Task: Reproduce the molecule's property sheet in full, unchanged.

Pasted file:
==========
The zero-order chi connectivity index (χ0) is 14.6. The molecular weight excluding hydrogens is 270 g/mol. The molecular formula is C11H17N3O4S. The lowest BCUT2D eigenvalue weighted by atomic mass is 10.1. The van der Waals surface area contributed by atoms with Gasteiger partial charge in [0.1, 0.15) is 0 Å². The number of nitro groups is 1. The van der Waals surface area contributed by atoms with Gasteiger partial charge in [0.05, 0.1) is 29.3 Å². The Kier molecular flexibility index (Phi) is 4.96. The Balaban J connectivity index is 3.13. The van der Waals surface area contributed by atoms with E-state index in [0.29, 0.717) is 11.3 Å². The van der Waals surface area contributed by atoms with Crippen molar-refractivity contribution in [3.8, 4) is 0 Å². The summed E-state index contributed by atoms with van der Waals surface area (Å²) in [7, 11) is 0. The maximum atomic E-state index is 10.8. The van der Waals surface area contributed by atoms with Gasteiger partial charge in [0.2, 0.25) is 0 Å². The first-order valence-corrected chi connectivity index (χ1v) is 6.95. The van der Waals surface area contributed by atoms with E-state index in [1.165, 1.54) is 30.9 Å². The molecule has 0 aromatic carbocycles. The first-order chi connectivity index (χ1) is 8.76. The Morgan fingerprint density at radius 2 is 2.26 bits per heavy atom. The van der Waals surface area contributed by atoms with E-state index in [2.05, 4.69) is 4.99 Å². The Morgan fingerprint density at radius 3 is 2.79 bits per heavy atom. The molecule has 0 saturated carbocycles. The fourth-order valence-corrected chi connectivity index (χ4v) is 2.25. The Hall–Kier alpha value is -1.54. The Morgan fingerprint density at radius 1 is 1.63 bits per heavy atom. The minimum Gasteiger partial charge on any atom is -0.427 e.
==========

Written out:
The zero-order chi connectivity index (χ0) is 14.6. The molecular weight excluding hydrogens is 270 g/mol. The molecular formula is C11H17N3O4S. The lowest BCUT2D eigenvalue weighted by atomic mass is 10.1. The van der Waals surface area contributed by atoms with Gasteiger partial charge in [0.1, 0.15) is 0 Å². The number of nitro groups is 1. The van der Waals surface area contributed by atoms with Gasteiger partial charge in [0.05, 0.1) is 29.3 Å². The Kier molecular flexibility index (Phi) is 4.96. The Balaban J connectivity index is 3.13. The van der Waals surface area contributed by atoms with E-state index in [0.29, 0.717) is 11.3 Å². The van der Waals surface area contributed by atoms with Crippen molar-refractivity contribution in [3.8, 4) is 0 Å². The summed E-state index contributed by atoms with van der Waals surface area (Å²) in [7, 11) is 0. The maximum atomic E-state index is 10.8. The van der Waals surface area contributed by atoms with Gasteiger partial charge in [0.2, 0.25) is 0 Å². The first-order valence-corrected chi connectivity index (χ1v) is 6.95. The van der Waals surface area contributed by atoms with E-state index in [1.165, 1.54) is 30.9 Å². The molecule has 0 aromatic carbocycles. The first-order chi connectivity index (χ1) is 8.76. The Morgan fingerprint density at radius 2 is 2.26 bits per heavy atom. The van der Waals surface area contributed by atoms with E-state index in [2.05, 4.69) is 4.99 Å². The Morgan fingerprint density at radius 3 is 2.79 bits per heavy atom. The molecule has 0 saturated carbocycles. The fourth-order valence-corrected chi connectivity index (χ4v) is 2.25. The Hall–Kier alpha value is -1.54. The Morgan fingerprint density at radius 1 is 1.63 bits per heavy atom. The minimum Gasteiger partial charge on any atom is -0.427 e.